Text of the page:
Objective: To determine the effects of lens type and oxygen transmissibility on human corneal epithelium during daily lens wear (DW).
Design: Prospective, randomized, double-masked, single-center, parallel treatment groups clinical trial.
Participants: Two hundred forty-six patients fitted with: (1) high oxygen-transmissible soft lenses (n = 36), (2) hyper oxygen-transmissible soft lenses (n = 135), and (3) hyper oxygen-transmissible rigid gas-permeable (RGP) lenses (n = 75).
Intervention: Irrigation chamber to collect exfoliated epithelial surface cells, confocal microscopy, and tear collection at baseline, 2 weeks, and 4 weeks of DW.
Main outcome measures: (1) Pseudomonas aeruginosa (PA) binding to exfoliated corneal epithelial surface cells, (2) central epithelial thickness, (3) superficial epithelial cell area, (4) epithelial surface cell exfoliation, and (5) tear lactate dehydrogenase (LDH).
Results: Four weeks of DW with the high oxygen-transmissible soft lens significantly increased PA binding from baseline 6.55 +/- 3.01 to 8.75 +/- 3.05 bacteria per epithelial cell (P < 0.01). By contrast, hyper oxygen-transmissible soft lens wear increased binding significantly less (6.13 +/- 2.45 to 7.62 +/- 3.06; P < 0.01), whereas hyper oxygen-transmissible RGP lens wear demonstrated no significant changes (5.91 +/- 2.40 to 6.13 +/- 2.17; P = 0.533). No significant change in central epithelial thickness was found after 4 weeks of DW in either soft lens; however, the epithelial thickness decreased by 9.8% (P < 0.001) with RGP lens wear. Epithelial cell surface area increased 3.3% and 4.1% with the high and hyper oxygen-transmissible soft lenses, respectively, and 10.5% with the hyper oxygen-transmissible RGP lens (P < 0.001). Epithelial desquamation significantly decreased in all groups (P < 0.001). Tear LDH levels increased for all test lenses (P < 0.001).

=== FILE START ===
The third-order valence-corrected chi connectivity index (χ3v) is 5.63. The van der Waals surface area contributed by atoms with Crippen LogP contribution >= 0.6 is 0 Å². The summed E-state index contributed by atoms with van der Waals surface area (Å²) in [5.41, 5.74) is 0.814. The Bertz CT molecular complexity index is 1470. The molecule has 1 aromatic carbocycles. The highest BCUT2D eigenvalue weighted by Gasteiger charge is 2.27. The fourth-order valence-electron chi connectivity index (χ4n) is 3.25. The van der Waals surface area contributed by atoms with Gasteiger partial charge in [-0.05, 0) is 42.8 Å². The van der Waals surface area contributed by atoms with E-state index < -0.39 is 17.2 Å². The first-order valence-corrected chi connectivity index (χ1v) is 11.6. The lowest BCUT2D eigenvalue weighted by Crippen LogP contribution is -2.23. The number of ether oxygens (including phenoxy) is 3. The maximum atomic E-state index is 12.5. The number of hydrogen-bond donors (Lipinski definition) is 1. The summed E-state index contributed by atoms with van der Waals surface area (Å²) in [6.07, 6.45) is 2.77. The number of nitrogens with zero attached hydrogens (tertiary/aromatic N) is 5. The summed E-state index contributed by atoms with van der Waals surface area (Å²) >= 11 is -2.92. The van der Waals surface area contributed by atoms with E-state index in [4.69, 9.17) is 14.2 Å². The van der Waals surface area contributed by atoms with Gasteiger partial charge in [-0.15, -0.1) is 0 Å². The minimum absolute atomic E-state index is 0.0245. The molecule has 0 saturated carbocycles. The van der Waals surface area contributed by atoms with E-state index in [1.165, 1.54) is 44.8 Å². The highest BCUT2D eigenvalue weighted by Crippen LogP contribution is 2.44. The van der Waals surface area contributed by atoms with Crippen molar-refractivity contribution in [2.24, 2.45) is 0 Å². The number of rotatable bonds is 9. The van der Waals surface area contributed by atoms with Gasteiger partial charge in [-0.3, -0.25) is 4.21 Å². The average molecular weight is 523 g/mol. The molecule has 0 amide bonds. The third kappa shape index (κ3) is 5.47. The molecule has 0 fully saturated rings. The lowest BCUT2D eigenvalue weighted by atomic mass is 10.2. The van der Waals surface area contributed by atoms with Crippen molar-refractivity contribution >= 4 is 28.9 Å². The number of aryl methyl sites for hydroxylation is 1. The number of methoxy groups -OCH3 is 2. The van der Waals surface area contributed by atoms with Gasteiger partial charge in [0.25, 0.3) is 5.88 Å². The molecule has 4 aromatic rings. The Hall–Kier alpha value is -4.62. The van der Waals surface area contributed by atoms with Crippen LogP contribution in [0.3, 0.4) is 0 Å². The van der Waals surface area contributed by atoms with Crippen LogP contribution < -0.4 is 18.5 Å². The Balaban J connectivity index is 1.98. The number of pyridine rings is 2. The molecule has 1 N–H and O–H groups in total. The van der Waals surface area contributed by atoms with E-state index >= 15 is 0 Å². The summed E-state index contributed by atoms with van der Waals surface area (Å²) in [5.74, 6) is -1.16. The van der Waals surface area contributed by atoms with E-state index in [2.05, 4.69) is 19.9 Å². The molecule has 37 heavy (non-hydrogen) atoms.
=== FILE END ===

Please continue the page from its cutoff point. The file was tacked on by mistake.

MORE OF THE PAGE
Conclusions: Increased PA binding induced by wear of a conventional soft lens material is significantly greater than that induced by the new hyper oxygen-transmissible soft silicone hydrogel lens during DW. However, both soft materials showed significant increases in PA binding as compared with baseline controls. By contrast, hyper oxygen-transmissible RGP lens DW did not increase PA binding significantly. Taken together, these findings suggest for the first time both an oxygen effect as well as a difference between soft and rigid lens types on PA binding in DW.